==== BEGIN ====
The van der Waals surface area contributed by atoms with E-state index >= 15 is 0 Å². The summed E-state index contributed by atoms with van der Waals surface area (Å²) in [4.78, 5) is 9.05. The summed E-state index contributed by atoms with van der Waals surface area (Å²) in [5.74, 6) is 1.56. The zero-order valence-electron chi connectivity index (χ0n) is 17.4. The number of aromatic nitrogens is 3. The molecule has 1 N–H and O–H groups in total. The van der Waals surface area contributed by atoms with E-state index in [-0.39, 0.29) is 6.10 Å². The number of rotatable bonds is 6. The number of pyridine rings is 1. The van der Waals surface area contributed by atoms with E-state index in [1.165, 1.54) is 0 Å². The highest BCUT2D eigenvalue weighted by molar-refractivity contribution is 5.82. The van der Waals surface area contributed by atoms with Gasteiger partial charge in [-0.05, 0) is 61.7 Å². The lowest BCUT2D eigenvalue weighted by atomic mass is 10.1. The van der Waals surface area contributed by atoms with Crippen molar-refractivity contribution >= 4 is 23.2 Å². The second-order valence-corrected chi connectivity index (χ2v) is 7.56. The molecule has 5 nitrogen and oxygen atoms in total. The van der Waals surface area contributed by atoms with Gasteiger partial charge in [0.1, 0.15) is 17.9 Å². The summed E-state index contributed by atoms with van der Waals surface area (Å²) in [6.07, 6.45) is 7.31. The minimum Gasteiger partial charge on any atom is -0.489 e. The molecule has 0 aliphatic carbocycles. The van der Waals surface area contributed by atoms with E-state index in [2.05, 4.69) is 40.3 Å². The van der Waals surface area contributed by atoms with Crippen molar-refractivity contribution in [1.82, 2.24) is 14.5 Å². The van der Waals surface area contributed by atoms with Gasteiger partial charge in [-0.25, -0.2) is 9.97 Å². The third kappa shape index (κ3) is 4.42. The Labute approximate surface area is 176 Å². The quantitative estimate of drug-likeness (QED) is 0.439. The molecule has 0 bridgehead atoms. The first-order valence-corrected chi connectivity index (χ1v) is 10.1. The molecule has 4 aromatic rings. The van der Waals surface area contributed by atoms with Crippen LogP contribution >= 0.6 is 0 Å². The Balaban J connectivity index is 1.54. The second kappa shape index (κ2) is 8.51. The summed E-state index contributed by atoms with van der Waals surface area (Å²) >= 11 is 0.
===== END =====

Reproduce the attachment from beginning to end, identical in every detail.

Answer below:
The van der Waals surface area contributed by atoms with E-state index >= 15 is 0 Å². The summed E-state index contributed by atoms with van der Waals surface area (Å²) in [4.78, 5) is 9.05. The summed E-state index contributed by atoms with van der Waals surface area (Å²) in [5.74, 6) is 1.56. The zero-order valence-electron chi connectivity index (χ0n) is 17.4. The number of aromatic nitrogens is 3. The molecule has 1 N–H and O–H groups in total. The van der Waals surface area contributed by atoms with E-state index in [-0.39, 0.29) is 6.10 Å². The number of rotatable bonds is 6. The number of pyridine rings is 1. The van der Waals surface area contributed by atoms with E-state index in [1.165, 1.54) is 0 Å². The highest BCUT2D eigenvalue weighted by molar-refractivity contribution is 5.82. The van der Waals surface area contributed by atoms with Gasteiger partial charge in [-0.05, 0) is 61.7 Å². The lowest BCUT2D eigenvalue weighted by atomic mass is 10.1. The van der Waals surface area contributed by atoms with Crippen molar-refractivity contribution >= 4 is 23.2 Å². The second-order valence-corrected chi connectivity index (χ2v) is 7.56. The molecule has 5 nitrogen and oxygen atoms in total. The van der Waals surface area contributed by atoms with Gasteiger partial charge in [0.1, 0.15) is 17.9 Å². The summed E-state index contributed by atoms with van der Waals surface area (Å²) in [6.07, 6.45) is 7.31. The minimum Gasteiger partial charge on any atom is -0.489 e. The molecule has 0 aliphatic carbocycles. The van der Waals surface area contributed by atoms with E-state index in [2.05, 4.69) is 40.3 Å². The van der Waals surface area contributed by atoms with Crippen molar-refractivity contribution in [1.82, 2.24) is 14.5 Å². The van der Waals surface area contributed by atoms with Gasteiger partial charge in [-0.25, -0.2) is 9.97 Å². The third kappa shape index (κ3) is 4.42. The Labute approximate surface area is 176 Å². The quantitative estimate of drug-likeness (QED) is 0.439. The molecule has 0 bridgehead atoms. The first-order valence-corrected chi connectivity index (χ1v) is 10.1. The molecule has 4 aromatic rings. The van der Waals surface area contributed by atoms with Crippen LogP contribution >= 0.6 is 0 Å². The Balaban J connectivity index is 1.54. The second kappa shape index (κ2) is 8.51. The summed E-state index contributed by atoms with van der Waals surface area (Å²) >= 11 is 0.